In August 2018, after two of Europe’s hottest summers on record, Swedish teenager Greta Thunberg, then 15, began skipping her classes and sitting outside the Swedish Parliament in Stockholm, with a placard — “School Strike for Climate” — and demanding that legislators take aggressive action against climate change, handing out papers explaining, “I am doing this because you adults are shitting on my future.”
It quickly led to an international movement — Fridays for Future — that attracted youth across Europe and the world who have skipped school and partaken in street demonstrations on the last day of the school week. One multicountry protest in September 2019 brought out some 4 million young people — 1.4 million in Germany alone.
“It created a really powerful movement,” said Lilliestam. “The pressure from the street from those Fridays for Future demonstrations has been really influential in creating the new momentum for climate policy.”
Three months later, in December 2019, Ursula von der Leyen, then the new president of the European Commission, unveiled the European Green Deal, “a new growth strategy that aims to transform the EU into ... a modern, resource-efficient and competitive economy where there are no net emissions of greenhouse gases in 2050 and where economic growth is decoupled from resource use.” Extensions of that have called for the internal combustion engine to be phased out by 2035, and even the EU’s COVID-19 relief packages to member countries stipulated that a large portion of the billions allocated needed to be used for renewable energy projects.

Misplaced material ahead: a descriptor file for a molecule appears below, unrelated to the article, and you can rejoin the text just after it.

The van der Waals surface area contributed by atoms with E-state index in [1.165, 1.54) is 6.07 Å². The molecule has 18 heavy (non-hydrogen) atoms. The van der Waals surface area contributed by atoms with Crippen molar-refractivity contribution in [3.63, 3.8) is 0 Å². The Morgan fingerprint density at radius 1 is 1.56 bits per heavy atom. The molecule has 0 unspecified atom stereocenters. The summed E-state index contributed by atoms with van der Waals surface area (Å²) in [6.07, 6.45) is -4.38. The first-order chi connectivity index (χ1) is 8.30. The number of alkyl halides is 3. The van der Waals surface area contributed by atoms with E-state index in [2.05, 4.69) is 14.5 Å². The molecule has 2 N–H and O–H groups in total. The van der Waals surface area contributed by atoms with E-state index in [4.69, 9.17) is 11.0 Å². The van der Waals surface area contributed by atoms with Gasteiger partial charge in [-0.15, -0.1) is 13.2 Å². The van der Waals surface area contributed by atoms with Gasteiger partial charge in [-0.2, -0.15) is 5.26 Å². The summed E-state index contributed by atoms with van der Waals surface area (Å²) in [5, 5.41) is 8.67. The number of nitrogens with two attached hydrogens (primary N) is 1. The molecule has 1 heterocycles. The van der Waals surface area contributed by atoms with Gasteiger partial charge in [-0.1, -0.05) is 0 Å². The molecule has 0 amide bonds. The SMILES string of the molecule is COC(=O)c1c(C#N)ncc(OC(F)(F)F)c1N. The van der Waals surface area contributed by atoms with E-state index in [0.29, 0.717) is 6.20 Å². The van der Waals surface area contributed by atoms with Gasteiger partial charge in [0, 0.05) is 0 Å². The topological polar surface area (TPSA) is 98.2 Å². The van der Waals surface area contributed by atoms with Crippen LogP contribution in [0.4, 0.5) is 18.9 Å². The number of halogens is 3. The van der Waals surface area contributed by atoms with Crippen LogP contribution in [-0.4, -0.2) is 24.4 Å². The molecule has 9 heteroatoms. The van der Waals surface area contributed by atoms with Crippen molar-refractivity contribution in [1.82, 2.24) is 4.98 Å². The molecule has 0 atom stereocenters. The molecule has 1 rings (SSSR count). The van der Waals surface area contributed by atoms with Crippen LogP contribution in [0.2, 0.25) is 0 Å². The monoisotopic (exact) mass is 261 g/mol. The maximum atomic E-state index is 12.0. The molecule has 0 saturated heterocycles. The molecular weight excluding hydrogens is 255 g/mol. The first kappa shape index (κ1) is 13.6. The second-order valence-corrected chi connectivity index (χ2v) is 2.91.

Despite those proposals, energy experts say that no country or economic bloc is doing enough. “The legislation we are currently discussing in the EU is the kind of stuff we should have adopted in the 1980s,” said Pellerin-Carlin. “The kind of stuff that Biden is proposing is the kind of thing that should have been done in the 1960s. So we are all lagging behind. And we've known about climate change for centuries, literally.”
He recommends that U.S. energy policymakers visit Europe — to see what the EU has done right and what it’s done wrong. “Learn from our mistakes,” he added. “We made many of them.”
Yet despite European false steps and American reversals, Pellerin-Carlin hasn’t given up hope. “With Biden back — and with President Xi in China aiming for carbon neutrality by 2060 — we still have a shot at making sure that humankind survives the 21st century,” he said. “And, in the end, that's what this thing is all about.”